Penalties and Information Returns
An information return does not require payment of tax. An information return is defined as a type of tax form filed by employers and businesses to report wages and payments, respectively.
For example, an employer may file a Form W-2 while a business may file one or more reports using Form 1099. “The penalty for failures related to these forms is a dollar amount per form not timely filed, and the amount of penalty increases with the degree of lateness” (Wikipedia.org, “IRS Penalties,” 9/11/2013).
The maximum penalty for filing a late information return is $50. Many of the information returns are filed electronically. Additional penalties for failure to file a partnership income form (Form 1065, $195 per month per partner up to 12 months maximum) apply; and for failure to file an S Corporation return (Form 1120S).
Penalties Unpaid Withholding Taxes
Employers are required to withhold both income and Social Security taxes from employee wages. The amounts are then submitted and paid to the government. The employer will incur a “penalty of 100% of the amount not paid over (plus liability for paying the withheld amounts may be collected without judicial proceedings from each and every person who had custody and control of the funds and did not make the payment to the government” (Wikipedia.org, “IRS Penalties,” 9/11/2013). This rule applies to company employees, officers, individuals, and to companies themselves.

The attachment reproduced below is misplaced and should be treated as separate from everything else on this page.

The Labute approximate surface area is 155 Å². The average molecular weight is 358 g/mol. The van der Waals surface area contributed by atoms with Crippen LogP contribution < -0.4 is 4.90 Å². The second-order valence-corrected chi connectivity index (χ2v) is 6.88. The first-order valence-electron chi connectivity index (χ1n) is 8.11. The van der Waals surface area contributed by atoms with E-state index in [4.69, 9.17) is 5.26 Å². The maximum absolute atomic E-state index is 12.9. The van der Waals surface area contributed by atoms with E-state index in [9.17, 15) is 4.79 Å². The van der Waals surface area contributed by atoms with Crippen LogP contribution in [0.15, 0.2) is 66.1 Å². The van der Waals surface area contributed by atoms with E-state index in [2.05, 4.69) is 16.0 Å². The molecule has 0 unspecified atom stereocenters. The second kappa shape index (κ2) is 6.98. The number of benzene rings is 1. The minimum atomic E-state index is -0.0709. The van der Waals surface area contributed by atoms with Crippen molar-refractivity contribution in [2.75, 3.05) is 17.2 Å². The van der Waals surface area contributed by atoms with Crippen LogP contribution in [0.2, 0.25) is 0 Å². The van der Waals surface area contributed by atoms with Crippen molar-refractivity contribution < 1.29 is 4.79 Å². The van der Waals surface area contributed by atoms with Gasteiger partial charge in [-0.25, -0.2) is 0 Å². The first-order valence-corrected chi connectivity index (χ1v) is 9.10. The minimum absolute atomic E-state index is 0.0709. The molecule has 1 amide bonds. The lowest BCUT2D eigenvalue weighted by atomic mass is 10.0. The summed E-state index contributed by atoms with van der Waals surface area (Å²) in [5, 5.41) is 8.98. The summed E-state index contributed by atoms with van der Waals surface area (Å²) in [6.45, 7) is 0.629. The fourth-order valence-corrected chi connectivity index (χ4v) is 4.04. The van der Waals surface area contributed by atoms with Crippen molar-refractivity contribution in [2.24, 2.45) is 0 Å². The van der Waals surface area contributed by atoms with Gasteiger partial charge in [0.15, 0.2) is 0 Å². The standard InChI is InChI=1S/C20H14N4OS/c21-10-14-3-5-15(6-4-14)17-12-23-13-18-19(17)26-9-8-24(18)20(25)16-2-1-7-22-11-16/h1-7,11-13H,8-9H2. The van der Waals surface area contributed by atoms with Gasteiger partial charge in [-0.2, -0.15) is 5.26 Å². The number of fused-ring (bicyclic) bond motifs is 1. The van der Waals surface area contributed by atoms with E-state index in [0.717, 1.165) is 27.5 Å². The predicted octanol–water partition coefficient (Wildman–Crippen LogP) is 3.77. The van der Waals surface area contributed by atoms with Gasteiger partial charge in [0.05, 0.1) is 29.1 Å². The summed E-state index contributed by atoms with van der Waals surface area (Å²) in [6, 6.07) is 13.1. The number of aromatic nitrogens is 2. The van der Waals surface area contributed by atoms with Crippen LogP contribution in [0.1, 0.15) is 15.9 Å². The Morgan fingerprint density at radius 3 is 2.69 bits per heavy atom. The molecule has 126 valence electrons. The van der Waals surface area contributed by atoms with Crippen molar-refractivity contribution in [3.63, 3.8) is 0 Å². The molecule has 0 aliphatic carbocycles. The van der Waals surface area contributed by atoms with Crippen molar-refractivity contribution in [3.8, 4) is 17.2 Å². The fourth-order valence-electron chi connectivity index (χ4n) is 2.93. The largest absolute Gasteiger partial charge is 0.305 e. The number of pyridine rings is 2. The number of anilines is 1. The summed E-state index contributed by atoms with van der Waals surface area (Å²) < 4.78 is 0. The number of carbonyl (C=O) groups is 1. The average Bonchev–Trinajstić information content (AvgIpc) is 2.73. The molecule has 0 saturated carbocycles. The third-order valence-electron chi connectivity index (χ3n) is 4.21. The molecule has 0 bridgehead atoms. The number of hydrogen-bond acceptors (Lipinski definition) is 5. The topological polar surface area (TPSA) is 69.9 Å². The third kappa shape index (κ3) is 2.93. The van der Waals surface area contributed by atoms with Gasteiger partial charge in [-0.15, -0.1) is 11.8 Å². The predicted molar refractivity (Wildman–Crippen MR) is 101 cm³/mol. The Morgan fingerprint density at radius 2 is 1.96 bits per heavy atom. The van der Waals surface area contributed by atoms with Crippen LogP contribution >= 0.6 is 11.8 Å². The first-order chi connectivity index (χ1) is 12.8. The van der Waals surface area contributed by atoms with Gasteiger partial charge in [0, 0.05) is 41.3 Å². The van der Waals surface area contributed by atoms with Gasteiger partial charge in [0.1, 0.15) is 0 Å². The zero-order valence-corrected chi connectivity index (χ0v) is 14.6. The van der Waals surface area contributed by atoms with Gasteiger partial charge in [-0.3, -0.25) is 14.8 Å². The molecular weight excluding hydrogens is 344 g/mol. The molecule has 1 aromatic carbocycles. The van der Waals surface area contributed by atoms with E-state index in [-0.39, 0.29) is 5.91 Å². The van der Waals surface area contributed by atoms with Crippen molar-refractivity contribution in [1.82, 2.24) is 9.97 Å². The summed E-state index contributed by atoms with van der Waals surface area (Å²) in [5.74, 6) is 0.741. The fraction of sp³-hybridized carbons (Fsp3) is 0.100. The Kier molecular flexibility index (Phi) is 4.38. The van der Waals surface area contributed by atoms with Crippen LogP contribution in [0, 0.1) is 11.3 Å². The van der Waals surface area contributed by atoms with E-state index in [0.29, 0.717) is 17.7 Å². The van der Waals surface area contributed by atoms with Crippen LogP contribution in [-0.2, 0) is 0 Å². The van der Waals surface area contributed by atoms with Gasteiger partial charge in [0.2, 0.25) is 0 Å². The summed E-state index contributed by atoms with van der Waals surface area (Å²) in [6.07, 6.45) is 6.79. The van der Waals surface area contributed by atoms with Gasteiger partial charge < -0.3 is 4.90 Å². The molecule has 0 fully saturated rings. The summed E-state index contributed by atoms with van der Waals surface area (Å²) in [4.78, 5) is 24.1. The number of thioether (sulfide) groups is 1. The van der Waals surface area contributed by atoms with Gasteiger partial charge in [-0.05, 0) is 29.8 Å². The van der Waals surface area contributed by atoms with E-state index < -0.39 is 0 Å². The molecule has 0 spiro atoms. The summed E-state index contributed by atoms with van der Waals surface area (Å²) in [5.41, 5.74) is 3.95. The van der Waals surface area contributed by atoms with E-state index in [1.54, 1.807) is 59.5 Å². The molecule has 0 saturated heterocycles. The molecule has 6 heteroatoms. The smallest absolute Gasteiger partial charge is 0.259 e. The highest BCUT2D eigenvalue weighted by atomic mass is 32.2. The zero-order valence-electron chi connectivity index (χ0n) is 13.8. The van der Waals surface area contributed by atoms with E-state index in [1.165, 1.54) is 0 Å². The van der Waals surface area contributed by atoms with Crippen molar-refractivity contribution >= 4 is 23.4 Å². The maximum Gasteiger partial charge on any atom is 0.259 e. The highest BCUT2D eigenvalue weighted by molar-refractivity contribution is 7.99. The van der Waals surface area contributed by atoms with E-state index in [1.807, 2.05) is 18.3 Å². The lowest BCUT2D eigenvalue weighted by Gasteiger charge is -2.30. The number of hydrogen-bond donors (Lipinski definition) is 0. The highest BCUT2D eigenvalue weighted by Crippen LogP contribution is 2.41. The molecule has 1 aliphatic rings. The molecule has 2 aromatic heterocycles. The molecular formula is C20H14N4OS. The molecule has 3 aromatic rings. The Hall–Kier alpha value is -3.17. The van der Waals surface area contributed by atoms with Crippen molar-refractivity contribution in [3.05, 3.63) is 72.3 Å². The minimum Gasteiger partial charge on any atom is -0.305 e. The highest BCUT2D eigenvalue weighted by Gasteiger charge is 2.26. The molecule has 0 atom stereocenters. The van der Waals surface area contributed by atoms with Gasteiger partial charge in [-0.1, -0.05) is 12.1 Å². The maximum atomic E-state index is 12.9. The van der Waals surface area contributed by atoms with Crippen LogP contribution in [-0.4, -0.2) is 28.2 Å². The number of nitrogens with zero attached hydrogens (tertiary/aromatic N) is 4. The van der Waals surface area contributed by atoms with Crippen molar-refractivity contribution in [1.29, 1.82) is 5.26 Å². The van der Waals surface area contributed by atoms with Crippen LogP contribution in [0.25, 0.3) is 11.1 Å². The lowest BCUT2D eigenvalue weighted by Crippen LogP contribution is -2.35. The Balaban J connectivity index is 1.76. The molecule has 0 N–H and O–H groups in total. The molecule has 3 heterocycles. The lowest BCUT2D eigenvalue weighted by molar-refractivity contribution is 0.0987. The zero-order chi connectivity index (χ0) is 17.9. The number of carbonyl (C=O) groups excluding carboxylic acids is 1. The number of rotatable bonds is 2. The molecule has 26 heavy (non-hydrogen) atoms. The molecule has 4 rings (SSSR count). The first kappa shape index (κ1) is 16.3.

Penalties and Failure to Provide Foreign Information
Taxpayers who own shares in a controlled foreign corporation are required to file Form 5471, Information Return of U.S. Persons With Respect to Certain Foreign Corporations.
This form must be filed for each controlled foreign corporation.